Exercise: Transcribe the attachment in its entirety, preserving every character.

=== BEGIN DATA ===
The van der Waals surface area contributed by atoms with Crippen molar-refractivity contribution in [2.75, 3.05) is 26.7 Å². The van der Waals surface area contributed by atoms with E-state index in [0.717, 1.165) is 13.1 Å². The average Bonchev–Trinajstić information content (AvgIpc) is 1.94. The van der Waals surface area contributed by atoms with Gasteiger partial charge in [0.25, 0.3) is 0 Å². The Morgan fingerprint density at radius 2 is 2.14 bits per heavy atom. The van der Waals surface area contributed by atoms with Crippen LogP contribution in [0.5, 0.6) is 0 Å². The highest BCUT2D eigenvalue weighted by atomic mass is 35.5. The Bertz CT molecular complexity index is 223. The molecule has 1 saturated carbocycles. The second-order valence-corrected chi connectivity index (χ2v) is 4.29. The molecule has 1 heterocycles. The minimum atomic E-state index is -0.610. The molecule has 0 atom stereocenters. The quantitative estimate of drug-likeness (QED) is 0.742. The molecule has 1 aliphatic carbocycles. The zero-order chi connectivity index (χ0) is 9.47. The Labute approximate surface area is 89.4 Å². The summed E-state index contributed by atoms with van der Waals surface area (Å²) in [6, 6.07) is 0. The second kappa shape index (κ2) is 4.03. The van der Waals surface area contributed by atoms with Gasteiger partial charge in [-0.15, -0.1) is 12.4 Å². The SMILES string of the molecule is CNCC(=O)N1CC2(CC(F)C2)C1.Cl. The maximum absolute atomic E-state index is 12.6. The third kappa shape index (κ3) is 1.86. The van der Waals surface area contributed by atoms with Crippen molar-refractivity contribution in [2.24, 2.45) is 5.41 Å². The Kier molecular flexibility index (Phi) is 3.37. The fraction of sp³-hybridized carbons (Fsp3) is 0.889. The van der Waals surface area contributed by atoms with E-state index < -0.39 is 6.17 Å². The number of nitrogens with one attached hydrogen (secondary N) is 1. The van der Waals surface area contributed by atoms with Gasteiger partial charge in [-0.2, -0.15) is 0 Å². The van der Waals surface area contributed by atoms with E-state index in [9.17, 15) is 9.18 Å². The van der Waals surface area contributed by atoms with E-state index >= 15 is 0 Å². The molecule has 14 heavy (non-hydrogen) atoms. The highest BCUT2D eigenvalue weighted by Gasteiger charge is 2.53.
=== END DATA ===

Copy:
The van der Waals surface area contributed by atoms with Crippen molar-refractivity contribution in [2.75, 3.05) is 26.7 Å². The van der Waals surface area contributed by atoms with E-state index in [0.717, 1.165) is 13.1 Å². The average Bonchev–Trinajstić information content (AvgIpc) is 1.94. The van der Waals surface area contributed by atoms with Gasteiger partial charge in [0.25, 0.3) is 0 Å². The Morgan fingerprint density at radius 2 is 2.14 bits per heavy atom. The van der Waals surface area contributed by atoms with Crippen LogP contribution in [0.5, 0.6) is 0 Å². The highest BCUT2D eigenvalue weighted by atomic mass is 35.5. The Bertz CT molecular complexity index is 223. The molecule has 1 saturated carbocycles. The second-order valence-corrected chi connectivity index (χ2v) is 4.29. The molecule has 1 heterocycles. The minimum atomic E-state index is -0.610. The molecule has 0 atom stereocenters. The quantitative estimate of drug-likeness (QED) is 0.742. The molecule has 1 aliphatic carbocycles. The zero-order chi connectivity index (χ0) is 9.47. The Labute approximate surface area is 89.4 Å². The summed E-state index contributed by atoms with van der Waals surface area (Å²) in [6, 6.07) is 0. The second kappa shape index (κ2) is 4.03. The van der Waals surface area contributed by atoms with Gasteiger partial charge in [-0.15, -0.1) is 12.4 Å². The SMILES string of the molecule is CNCC(=O)N1CC2(CC(F)C2)C1.Cl. The maximum absolute atomic E-state index is 12.6. The third kappa shape index (κ3) is 1.86. The van der Waals surface area contributed by atoms with Crippen molar-refractivity contribution in [2.24, 2.45) is 5.41 Å². The Kier molecular flexibility index (Phi) is 3.37. The fraction of sp³-hybridized carbons (Fsp3) is 0.889. The van der Waals surface area contributed by atoms with E-state index < -0.39 is 6.17 Å². The number of nitrogens with one attached hydrogen (secondary N) is 1. The van der Waals surface area contributed by atoms with Gasteiger partial charge in [-0.2, -0.15) is 0 Å². The van der Waals surface area contributed by atoms with E-state index in [9.17, 15) is 9.18 Å². The van der Waals surface area contributed by atoms with E-state index >= 15 is 0 Å². The molecule has 14 heavy (non-hydrogen) atoms. The highest BCUT2D eigenvalue weighted by Gasteiger charge is 2.53.